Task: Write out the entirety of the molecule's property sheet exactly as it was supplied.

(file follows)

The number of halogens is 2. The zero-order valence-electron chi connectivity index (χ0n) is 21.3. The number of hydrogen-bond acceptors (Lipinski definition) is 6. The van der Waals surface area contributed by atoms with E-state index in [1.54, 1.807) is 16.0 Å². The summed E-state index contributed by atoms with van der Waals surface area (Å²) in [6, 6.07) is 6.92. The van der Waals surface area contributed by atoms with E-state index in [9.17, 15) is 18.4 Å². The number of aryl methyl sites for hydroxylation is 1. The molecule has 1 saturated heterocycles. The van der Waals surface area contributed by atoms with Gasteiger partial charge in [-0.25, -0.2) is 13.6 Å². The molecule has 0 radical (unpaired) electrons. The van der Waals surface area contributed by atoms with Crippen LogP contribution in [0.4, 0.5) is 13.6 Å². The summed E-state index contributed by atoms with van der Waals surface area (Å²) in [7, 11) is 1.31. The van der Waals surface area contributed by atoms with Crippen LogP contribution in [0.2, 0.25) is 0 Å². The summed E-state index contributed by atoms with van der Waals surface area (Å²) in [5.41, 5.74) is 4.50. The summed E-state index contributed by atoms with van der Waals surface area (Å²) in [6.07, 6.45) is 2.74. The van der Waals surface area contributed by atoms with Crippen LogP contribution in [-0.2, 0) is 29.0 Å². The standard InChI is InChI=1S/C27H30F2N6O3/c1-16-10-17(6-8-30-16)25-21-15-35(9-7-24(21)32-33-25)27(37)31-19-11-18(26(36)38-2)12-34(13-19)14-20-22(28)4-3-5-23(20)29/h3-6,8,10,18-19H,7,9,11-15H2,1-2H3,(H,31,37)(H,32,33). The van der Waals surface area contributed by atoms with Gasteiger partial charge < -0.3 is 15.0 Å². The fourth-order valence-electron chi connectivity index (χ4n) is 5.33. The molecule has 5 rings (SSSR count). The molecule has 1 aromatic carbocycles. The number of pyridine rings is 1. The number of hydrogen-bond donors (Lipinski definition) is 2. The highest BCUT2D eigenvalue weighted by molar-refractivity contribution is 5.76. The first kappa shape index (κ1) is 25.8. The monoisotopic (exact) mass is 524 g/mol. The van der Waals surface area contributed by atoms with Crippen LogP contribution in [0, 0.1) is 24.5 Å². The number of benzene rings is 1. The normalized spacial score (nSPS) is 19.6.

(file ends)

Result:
The number of halogens is 2. The zero-order valence-electron chi connectivity index (χ0n) is 21.3. The number of hydrogen-bond acceptors (Lipinski definition) is 6. The van der Waals surface area contributed by atoms with E-state index in [1.54, 1.807) is 16.0 Å². The summed E-state index contributed by atoms with van der Waals surface area (Å²) in [6, 6.07) is 6.92. The van der Waals surface area contributed by atoms with E-state index in [9.17, 15) is 18.4 Å². The number of aryl methyl sites for hydroxylation is 1. The molecule has 1 saturated heterocycles. The van der Waals surface area contributed by atoms with Gasteiger partial charge in [-0.25, -0.2) is 13.6 Å². The molecule has 0 radical (unpaired) electrons. The van der Waals surface area contributed by atoms with Crippen LogP contribution in [0.4, 0.5) is 13.6 Å². The summed E-state index contributed by atoms with van der Waals surface area (Å²) in [7, 11) is 1.31. The van der Waals surface area contributed by atoms with Crippen LogP contribution in [0.2, 0.25) is 0 Å². The summed E-state index contributed by atoms with van der Waals surface area (Å²) in [5.41, 5.74) is 4.50. The summed E-state index contributed by atoms with van der Waals surface area (Å²) in [6.07, 6.45) is 2.74. The van der Waals surface area contributed by atoms with Crippen LogP contribution in [-0.2, 0) is 29.0 Å². The standard InChI is InChI=1S/C27H30F2N6O3/c1-16-10-17(6-8-30-16)25-21-15-35(9-7-24(21)32-33-25)27(37)31-19-11-18(26(36)38-2)12-34(13-19)14-20-22(28)4-3-5-23(20)29/h3-6,8,10,18-19H,7,9,11-15H2,1-2H3,(H,31,37)(H,32,33). The van der Waals surface area contributed by atoms with Gasteiger partial charge < -0.3 is 15.0 Å². The fourth-order valence-electron chi connectivity index (χ4n) is 5.33. The molecule has 5 rings (SSSR count). The molecule has 1 aromatic carbocycles. The number of pyridine rings is 1. The number of hydrogen-bond donors (Lipinski definition) is 2. The highest BCUT2D eigenvalue weighted by molar-refractivity contribution is 5.76. The first kappa shape index (κ1) is 25.8. The monoisotopic (exact) mass is 524 g/mol. The van der Waals surface area contributed by atoms with Crippen LogP contribution in [0, 0.1) is 24.5 Å². The number of benzene rings is 1. The normalized spacial score (nSPS) is 19.6.